Opera for computers has become the first major browser to feature a power saving mode. The new mode extends the laptop battery life by up to 50% compared to earlier versions of the Opera browser and to Google Chrome.
The web browser is among the most used software on the computer. It’s the browser that enables people to work in the cloud, search the web, listen to music and watch videos. However, having many tabs open simultaneously often results in rapid battery drain that reduces a laptop’s performance.
“It’s extremely frustrating to run out of battery on your computer, whether you are out traveling, watching videos, or you have just left your charger behind. Our new power saving mode will nudge you when the laptop starts to consume battery, and, when enabled, it can increase the battery life by as much as 50%,” says Krystian Kolondra, SVP of Engineering for Opera.
Battery saving on Opera for computers is possible thanks to optimizations, such as reducing activity from background tabs, adapting page-redrawing frequency and tuning video-playback parameters.
How it works
Using the new power saving mode is easy. Once the laptop’s power cable is unplugged, the battery icon will appear next to the search and address field in the Opera browser.
Click the battery icon to activate the power saving mode and flip on the switch. The browser will also detect when the laptop’s battery is running low and will suggest enabling power saving mode.
This developer version of Opera 39 brings yet more performance improvements that will extend your laptop’s battery life. Some parts of the code have been simplified, while animated themes have been optimized. In this version, we are also testing a smarter way of managing memory, which ensures that constantly opened tabs like Gmail and Facebook will be much more responsive.
The recently released native ad blocker reduces memory consumption by up to 47%, which also contributes to longer battery life. Using the ad blocker along with the power saving mode means even better power savings and performance.
In our test, designed to reflect the way people use browsers in real life, the latest Opera developer version was able to run 3 hours longer than browsers like Google Chrome on a laptop running Windows 10, 64-bit.
The PC is back!
… and 2020 will be its big year, writes CHRIS BUCHANAN, client solutions director at Dell Technologies
It turns out the PC’s death has been exaggerated. PC sales grew between 1.1% and 1.5% in the last few quarters of the year, according to Gartner. While those don’t sound like massive leaps, they represent a large market that has been declining for several years. Windows 10 is credited for this surge, especially as Windows 7 is leading towards its end of life (EOL).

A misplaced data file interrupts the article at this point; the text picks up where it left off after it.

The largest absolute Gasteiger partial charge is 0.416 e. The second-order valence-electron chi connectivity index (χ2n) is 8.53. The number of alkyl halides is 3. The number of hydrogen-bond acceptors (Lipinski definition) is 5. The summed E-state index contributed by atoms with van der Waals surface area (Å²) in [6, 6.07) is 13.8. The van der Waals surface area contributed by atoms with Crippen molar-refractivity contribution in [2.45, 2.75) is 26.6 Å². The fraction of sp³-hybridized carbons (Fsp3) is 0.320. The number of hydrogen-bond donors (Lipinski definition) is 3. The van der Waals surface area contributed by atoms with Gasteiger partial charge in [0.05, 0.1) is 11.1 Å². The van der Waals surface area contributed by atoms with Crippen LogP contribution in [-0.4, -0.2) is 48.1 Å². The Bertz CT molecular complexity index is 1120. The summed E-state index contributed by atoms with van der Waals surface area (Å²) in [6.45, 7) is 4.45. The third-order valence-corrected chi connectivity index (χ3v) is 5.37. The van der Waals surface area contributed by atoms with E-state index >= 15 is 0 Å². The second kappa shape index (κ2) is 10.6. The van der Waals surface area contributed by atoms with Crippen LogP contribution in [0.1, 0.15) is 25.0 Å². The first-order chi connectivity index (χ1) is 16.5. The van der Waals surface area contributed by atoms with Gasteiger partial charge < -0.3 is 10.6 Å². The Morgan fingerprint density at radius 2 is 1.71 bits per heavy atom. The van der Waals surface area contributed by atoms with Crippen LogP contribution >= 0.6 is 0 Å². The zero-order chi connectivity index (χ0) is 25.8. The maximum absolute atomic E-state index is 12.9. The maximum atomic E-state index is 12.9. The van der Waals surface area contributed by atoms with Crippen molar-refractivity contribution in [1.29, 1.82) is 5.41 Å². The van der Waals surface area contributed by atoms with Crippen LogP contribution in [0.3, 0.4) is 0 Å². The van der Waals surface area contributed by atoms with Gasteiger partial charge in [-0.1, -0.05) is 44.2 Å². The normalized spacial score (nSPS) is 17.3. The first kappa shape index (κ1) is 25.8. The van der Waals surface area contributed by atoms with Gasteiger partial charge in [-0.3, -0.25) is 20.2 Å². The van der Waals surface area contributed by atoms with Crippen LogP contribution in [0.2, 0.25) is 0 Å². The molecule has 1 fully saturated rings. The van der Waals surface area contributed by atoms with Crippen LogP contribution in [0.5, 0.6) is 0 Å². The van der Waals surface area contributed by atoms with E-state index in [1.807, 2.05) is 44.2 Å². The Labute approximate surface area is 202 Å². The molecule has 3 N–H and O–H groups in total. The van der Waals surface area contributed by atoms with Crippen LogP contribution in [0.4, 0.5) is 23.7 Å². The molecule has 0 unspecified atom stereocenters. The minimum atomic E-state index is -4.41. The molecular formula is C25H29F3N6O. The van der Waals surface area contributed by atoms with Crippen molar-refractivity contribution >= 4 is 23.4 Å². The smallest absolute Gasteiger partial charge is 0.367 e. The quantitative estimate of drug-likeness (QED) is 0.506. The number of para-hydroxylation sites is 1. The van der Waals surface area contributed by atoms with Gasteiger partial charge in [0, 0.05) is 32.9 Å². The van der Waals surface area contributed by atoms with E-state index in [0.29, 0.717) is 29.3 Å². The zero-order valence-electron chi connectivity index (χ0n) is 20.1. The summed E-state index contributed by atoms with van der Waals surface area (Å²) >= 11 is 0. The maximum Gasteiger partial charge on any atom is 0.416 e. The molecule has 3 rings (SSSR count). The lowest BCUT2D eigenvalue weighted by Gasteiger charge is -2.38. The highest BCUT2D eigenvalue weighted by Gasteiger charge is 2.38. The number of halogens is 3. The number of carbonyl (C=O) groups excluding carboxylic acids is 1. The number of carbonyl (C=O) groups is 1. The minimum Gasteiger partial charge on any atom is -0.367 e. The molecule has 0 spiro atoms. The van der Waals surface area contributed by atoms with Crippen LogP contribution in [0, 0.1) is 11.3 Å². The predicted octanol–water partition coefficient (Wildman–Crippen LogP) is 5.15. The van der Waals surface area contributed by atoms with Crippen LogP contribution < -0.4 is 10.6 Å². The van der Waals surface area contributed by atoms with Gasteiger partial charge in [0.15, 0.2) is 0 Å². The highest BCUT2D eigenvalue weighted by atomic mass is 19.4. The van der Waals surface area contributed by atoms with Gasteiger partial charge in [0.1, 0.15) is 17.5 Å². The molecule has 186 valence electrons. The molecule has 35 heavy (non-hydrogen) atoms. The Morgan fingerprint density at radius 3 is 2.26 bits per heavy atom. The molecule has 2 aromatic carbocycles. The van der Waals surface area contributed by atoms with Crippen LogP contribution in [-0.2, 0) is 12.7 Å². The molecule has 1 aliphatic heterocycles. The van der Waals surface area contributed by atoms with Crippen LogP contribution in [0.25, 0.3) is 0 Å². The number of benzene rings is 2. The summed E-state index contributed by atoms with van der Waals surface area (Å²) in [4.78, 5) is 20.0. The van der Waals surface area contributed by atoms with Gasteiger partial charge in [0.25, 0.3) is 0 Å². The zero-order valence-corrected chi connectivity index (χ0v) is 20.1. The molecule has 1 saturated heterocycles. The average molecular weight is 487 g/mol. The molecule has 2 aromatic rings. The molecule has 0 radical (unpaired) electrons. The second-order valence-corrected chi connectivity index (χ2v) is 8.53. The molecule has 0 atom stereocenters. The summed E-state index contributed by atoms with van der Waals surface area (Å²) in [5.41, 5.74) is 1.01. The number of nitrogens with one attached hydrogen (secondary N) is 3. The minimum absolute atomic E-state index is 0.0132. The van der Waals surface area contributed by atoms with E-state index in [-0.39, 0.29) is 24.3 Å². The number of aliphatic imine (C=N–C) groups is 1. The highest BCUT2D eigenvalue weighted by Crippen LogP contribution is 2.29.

But I don’t think that is the entire picture. Windows 10 upgrades have been taking place for several years, and the market has also gotten savvier about managing EOL. Other factors are driving the adoption of PCs.
A specific one is how much closer the PC now sits to smartphones. I recently watched some youngsters work with laptops that had touchscreens. They hardly ever touched the keyboard, instead tapping and swiping on the screen. Yet they were still working on a laptop, not a smartphone. Certain things are much easier to do on a PC than a phone, and users are realising this. They aren’t relinquishing the convenience of their smartphones but applications are now available on PC’s and often easier to use.
Convertible or 2-in-1 machines have closed the gap between the two device types. This is in contrast to tablets. If you observe how people sit with tablets, it’s the opposite of smartphones or laptops. With the latter, we sit forward, attentive and focused. But tablets often prompt people to recline. It’s just a casual observation, yet I believe that PCs and smartphones have much more overlap with each other than pure tablet devices. Additionally, the convertible laptop has become the new tablet.
Why does this bode well for PCs in 2020? 2-in-1 machines break down the barriers between the utility of a PC and collaborative culture of a smartphone. You can now flip a laptop into tent mode and use it as an interactive presentation screen on a boardroom table, or cradle it like a clipboard you jot on with a digital pen.